Paul Alves moderated the Aeronautics Best Practices Panel. The Panel consisted of representatives from the FAA, Embry Riddle Aeronautical University, Dan Akins, Flightpath Economics and TAMC Chairman Chris Moore. The discussion centered around efforts to help Separating Service Men and Women find a pathway to get their A&P License. 

Dan Akin set the stage by explaining the Aircraft Maintenance Technician shortage and the panel discussed various pathways that will allow service members to acquire an A&P license. The Panel found that although the military has multiple avenues for active duty member to acquire the license many choose not to pursue it until they get to close to separation. The two best options other than an accredited school are meeting the time requirement of 30 months or getting into an apprenticeship program either while in or just after separation. Some have been in an Aviation Maintenance MOS and the panel discussed ways to capture that information for use towards the 30-month FAA requirement. Embry Riddle explained their apprenticeship program that will allow people to enter the MRO system as repairmen and the Teamsters Chris Moore described the development of a supplemental on-line program designed to get folks the education they need to combine with their work experience so they can successfully pass the FAA exam. 

The on-line program is being developed for use with apprenticeship programs as well.

The Assistant Secretary of Defense sat in on the session and expressed his appreciation for the work being done for our behalf of service members who are separating from active service and moving to the private sector.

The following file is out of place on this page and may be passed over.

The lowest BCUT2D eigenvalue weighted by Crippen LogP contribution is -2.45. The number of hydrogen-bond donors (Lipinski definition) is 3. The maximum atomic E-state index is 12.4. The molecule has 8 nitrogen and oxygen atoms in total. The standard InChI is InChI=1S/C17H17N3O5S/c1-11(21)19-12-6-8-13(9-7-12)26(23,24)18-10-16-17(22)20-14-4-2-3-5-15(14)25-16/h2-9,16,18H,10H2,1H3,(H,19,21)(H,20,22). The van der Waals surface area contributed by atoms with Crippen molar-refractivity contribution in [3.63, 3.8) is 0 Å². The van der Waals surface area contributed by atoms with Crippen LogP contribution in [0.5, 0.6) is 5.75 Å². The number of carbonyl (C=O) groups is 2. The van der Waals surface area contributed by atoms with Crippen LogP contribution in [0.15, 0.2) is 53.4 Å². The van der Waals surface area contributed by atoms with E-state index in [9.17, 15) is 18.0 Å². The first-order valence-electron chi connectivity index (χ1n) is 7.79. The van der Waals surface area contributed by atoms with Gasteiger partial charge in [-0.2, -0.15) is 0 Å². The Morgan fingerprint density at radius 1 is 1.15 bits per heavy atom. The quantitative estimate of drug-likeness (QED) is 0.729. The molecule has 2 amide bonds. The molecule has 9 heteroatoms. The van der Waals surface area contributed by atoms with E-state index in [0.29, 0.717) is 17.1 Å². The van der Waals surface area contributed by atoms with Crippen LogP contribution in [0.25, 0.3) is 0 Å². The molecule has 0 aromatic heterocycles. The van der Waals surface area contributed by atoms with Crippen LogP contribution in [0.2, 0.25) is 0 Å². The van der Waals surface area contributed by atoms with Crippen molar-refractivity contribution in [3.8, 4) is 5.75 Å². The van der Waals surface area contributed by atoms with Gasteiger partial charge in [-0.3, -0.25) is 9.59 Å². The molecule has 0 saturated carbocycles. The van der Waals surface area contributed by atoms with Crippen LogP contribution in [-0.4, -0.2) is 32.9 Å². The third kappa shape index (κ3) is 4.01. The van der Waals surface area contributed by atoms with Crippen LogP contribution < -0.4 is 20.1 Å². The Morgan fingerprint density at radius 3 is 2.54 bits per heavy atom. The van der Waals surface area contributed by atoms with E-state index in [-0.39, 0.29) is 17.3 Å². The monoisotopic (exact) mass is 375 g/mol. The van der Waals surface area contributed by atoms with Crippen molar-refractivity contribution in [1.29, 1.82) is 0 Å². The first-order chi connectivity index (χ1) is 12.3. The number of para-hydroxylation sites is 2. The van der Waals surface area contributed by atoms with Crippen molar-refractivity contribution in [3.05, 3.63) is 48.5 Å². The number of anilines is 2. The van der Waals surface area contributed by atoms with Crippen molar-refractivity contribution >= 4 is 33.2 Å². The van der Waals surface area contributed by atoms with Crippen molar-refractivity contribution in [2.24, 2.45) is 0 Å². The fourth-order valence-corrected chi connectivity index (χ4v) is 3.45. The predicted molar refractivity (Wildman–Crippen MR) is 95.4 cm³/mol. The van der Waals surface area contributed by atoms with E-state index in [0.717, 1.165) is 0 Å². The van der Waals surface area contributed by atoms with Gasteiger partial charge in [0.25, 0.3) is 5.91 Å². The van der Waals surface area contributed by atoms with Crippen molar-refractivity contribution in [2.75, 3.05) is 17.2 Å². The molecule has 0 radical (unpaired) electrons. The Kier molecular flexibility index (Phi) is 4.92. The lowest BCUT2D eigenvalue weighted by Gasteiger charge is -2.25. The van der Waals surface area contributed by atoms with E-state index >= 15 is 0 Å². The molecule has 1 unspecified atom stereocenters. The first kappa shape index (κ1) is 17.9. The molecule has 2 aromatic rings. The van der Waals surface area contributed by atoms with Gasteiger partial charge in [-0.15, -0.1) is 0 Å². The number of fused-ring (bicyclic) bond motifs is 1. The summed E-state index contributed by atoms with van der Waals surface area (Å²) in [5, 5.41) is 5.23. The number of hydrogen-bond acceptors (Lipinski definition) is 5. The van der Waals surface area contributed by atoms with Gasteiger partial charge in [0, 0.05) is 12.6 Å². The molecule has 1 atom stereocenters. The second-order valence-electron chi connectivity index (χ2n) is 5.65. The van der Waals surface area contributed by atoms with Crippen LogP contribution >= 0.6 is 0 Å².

Airline Industry News

Governmental and Regulatory

Indonesian investigators have concluded that a series of factors, primarily the design of the Boeing 737 MAX maneuvering characteristics augmentation system (MCAS) system, pilot training and maintenance practices, combined to cause the crash of Lion Air flight 610 a year ago.

Atlas Air won $287M in defense contracts, more than half of the total awarded to 12 US airlines. The contracts are to provide international long- and short-range charter services for the Department of Defense over the next year.

Airlines, Industry and Labor

UPS’ Flight Forward subsidiary has received the first FAA Part 134 Standard certification to use unmanned aircraft for package deliveries nationwide, allowing it to operate a “drone airline.”

UPS Chief Operating Officer Jim Barber will retire at the end of the year. Barber, who was named COO last year, has worked for UPS since 1985, starting as a delivery driver.

It’s legitimate to wonder whether FedEx is on the road to a break-up, whatever the scale of change to its corporate tree might be.

UPS will be increasing its hub operation in Louisville, Ky., with a "series of construction projects around Worldport that could reach $750 million" in the next 15 years and add 1,000 new jobs. Kentucky offered $40 million in development incentives for the construction initiative, which will begin in 2020 with a hangar that can accommodate two 747-8F aircraft, the largest in the UPS fleet, and may also encompass taxiway improvements, renovated office buildings, training facility expansions and new operations offices.

The growth in air cargo tonnage in the second quarter of the year was down 5% compared with the first quarter of 2019.

A shareholder lawsuit has been launched against FedEx, claiming “tens of millions of dollars in damages”. The claim highlights the accuracy of corporate earnings calls and the responsibility of executives to ensure transparency.